A lesbian couple in Chile was just denied a motel room because the management didn’t want to offer turn-down service to same-sex couples.
After Carla de la Fuenta and Pamela Zapata noticed that two straight couples were given keys, they confronted the staff at Marin 014 in Providencia. “We were taken to an area far away from the reception and told to wait. Then, as we watched a heterosexual couple check in, we were told that the motel had no available rooms,” said Zapata.
But a guard soon explained that hotel regulations prohibited the reception of gay and lesbian partners. “Patrons of the hotel had complained about the sight of same-sex couples,” a staff member told Chilevision Television.
Zapata said the incident left them feeling “like criminals.”
With the help of the civil-rights group Movement for Homosexual Integration and Liberation (Movilh), she and de la Fuenta are pursuing justice in what’s believed to be the first use of Chile’s new anti-discrimination law, enacted in July. Spurred by the brutal gay-bashing murder of 24-year-old Daniel Zamudio, the measure—popularly known as “Ley Zamudio”—penalizes discrimination on the basis of gender or sexual orientation with a fine of up to 1,832,000 Chilean pesos (or about $3,780).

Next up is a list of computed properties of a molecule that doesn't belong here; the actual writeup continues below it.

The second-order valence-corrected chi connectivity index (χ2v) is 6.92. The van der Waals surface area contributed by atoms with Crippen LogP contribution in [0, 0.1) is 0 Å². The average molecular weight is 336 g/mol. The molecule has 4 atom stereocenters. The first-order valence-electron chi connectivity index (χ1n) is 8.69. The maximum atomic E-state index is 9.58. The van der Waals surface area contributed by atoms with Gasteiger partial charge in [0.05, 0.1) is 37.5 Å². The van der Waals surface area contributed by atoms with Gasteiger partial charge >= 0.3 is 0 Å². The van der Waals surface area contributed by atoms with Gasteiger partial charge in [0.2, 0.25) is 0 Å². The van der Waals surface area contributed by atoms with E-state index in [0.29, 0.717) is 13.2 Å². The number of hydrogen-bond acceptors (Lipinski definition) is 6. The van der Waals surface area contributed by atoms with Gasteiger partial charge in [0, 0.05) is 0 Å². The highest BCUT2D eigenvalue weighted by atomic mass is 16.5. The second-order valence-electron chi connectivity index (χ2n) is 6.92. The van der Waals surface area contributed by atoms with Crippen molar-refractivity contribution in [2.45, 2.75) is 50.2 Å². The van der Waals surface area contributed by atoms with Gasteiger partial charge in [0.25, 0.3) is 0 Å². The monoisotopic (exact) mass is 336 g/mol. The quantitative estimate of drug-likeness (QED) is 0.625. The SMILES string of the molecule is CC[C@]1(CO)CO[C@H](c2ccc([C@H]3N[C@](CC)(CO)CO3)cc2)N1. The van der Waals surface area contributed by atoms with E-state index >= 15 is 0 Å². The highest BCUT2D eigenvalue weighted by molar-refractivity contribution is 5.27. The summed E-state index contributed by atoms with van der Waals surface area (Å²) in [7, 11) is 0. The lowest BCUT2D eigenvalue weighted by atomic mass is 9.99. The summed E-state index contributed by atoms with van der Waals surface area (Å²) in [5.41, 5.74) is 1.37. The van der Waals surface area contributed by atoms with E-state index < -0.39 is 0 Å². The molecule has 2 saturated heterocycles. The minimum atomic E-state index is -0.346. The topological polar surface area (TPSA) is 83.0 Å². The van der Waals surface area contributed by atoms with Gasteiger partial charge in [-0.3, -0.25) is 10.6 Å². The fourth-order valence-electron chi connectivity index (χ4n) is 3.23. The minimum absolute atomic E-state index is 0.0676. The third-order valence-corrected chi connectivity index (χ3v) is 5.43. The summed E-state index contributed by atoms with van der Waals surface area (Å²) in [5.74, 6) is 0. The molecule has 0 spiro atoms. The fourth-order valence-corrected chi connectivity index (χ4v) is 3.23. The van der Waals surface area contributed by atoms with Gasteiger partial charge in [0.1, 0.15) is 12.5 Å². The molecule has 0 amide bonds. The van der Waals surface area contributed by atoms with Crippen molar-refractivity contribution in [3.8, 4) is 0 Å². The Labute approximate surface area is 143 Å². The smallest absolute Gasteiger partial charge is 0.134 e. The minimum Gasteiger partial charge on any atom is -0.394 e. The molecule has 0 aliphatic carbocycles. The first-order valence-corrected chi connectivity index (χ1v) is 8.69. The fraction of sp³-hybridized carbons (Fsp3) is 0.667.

“These discriminatory incidents are simply unacceptable. they punish love based on prejudice and ignorance.” says Movilh president Rolando Jiménez, who says such mistreatment has been reported at numerous Chilean motels. “This is why we demand that these places end their discriminatory practices. If they do not, we will continue applying [the law].”
Viva la revolucion!